The good news is that exercising both your brain and your auditory system is simple and can be fun! For example, playing games that challenge your brain, such as puzzles, crosswords, and Sudoku can help improve memory and cognitive function. Reading books, newspapers and blogs helps to improve vocabulary as well as memory and cognitive function. Or maybe you would be interested in learning a new skill such as a musical instrument! Even trying out new experiences such as traveling to a new place can also help keep your brain active. Let this be your new excuse to travel somewhere on your must-see list! 

It’s important to note that hearing loss is not always preventable, and some people may require hearing aids or other assistive devices to help them hear. However, even with the use of these devices, it’s important to continue exercising the brain and auditory system to maintain healthy function. 

Exercise your Brain.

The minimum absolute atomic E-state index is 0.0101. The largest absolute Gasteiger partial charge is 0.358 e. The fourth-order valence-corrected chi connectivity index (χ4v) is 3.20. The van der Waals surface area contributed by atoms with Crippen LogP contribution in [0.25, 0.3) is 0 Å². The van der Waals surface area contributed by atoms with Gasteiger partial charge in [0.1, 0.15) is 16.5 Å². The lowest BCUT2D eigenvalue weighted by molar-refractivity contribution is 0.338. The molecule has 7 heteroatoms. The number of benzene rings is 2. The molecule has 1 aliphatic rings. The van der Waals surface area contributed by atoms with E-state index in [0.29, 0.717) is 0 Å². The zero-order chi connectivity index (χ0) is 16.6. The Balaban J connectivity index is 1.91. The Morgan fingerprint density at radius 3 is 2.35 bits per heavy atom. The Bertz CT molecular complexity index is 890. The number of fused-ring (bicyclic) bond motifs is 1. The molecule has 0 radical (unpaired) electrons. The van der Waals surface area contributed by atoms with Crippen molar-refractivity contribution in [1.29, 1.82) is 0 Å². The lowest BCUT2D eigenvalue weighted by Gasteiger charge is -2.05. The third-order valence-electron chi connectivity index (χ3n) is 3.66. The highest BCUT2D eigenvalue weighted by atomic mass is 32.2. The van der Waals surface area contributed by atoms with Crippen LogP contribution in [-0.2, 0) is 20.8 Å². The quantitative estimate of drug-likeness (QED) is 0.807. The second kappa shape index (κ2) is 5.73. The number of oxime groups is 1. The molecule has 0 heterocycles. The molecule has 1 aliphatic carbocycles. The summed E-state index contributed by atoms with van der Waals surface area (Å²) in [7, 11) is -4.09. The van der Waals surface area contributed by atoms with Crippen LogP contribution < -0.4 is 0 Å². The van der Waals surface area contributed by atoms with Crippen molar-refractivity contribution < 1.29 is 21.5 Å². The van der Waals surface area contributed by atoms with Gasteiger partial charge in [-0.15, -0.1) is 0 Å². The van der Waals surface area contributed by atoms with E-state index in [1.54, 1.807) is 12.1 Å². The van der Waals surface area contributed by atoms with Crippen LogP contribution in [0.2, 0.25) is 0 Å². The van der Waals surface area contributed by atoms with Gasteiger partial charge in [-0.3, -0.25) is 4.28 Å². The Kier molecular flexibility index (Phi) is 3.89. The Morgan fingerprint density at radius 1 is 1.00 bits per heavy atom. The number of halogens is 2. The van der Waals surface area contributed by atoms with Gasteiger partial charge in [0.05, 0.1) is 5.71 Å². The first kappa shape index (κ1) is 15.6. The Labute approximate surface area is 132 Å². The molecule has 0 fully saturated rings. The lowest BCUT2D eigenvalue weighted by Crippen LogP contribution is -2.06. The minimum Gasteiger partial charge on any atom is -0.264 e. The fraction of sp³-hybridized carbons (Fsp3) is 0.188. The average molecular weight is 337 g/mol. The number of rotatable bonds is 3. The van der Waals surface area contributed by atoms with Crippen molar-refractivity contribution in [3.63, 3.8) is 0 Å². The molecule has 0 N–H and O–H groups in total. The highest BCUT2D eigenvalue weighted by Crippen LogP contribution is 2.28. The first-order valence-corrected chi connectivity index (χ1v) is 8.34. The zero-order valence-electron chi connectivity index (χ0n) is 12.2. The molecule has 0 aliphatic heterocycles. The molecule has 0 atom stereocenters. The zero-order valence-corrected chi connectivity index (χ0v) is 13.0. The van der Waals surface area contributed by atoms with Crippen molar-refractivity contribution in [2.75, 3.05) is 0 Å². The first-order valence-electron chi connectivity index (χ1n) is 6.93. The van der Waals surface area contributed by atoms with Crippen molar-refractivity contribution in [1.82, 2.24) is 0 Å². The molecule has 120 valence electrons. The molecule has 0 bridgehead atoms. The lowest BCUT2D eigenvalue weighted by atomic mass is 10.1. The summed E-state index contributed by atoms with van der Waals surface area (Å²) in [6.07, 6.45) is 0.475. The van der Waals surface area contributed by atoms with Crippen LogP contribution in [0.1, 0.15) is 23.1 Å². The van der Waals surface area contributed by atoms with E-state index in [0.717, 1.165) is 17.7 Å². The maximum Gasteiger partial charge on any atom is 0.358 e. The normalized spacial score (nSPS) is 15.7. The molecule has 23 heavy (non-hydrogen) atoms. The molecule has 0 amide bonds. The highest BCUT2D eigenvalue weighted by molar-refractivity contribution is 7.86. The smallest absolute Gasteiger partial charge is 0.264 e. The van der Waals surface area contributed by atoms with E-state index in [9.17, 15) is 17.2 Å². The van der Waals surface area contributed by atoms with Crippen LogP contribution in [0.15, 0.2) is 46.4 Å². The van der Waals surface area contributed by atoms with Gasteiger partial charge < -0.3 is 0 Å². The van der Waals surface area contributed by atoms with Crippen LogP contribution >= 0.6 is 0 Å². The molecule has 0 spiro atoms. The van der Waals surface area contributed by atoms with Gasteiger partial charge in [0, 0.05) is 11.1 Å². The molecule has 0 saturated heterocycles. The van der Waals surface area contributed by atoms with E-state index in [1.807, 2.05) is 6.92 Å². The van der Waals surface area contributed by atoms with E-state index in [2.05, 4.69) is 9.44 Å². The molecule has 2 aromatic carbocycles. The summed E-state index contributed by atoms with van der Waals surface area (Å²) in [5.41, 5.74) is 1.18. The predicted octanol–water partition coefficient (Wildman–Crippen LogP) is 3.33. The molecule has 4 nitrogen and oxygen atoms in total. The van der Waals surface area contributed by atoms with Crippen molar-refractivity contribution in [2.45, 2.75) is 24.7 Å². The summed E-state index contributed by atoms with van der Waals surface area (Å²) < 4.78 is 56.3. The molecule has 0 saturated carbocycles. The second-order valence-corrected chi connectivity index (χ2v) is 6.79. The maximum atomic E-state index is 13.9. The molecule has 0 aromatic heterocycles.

Your auditory ability, cognitive ability, and communicative ability are all linked with your motivational level. Here at Ecoutez, we want everyone to stay motivated and enjoy life to the fullest, and an easy way to do so is by taking great care of your ears. Make an appointment today so you can start your journey to better hearing!

Noise-Induced Hearing Loss

Be Nice To Your Ears!

Our ears are a vital part of our daily lives. These small, yet mighty, organs allow us to communicate with one another and experience the world around us. Unfortunately, they are also delicate and can be easily damaged. Noise-induced hearing loss is a growing concern, and it’s important to take the necessary steps to protect your ears.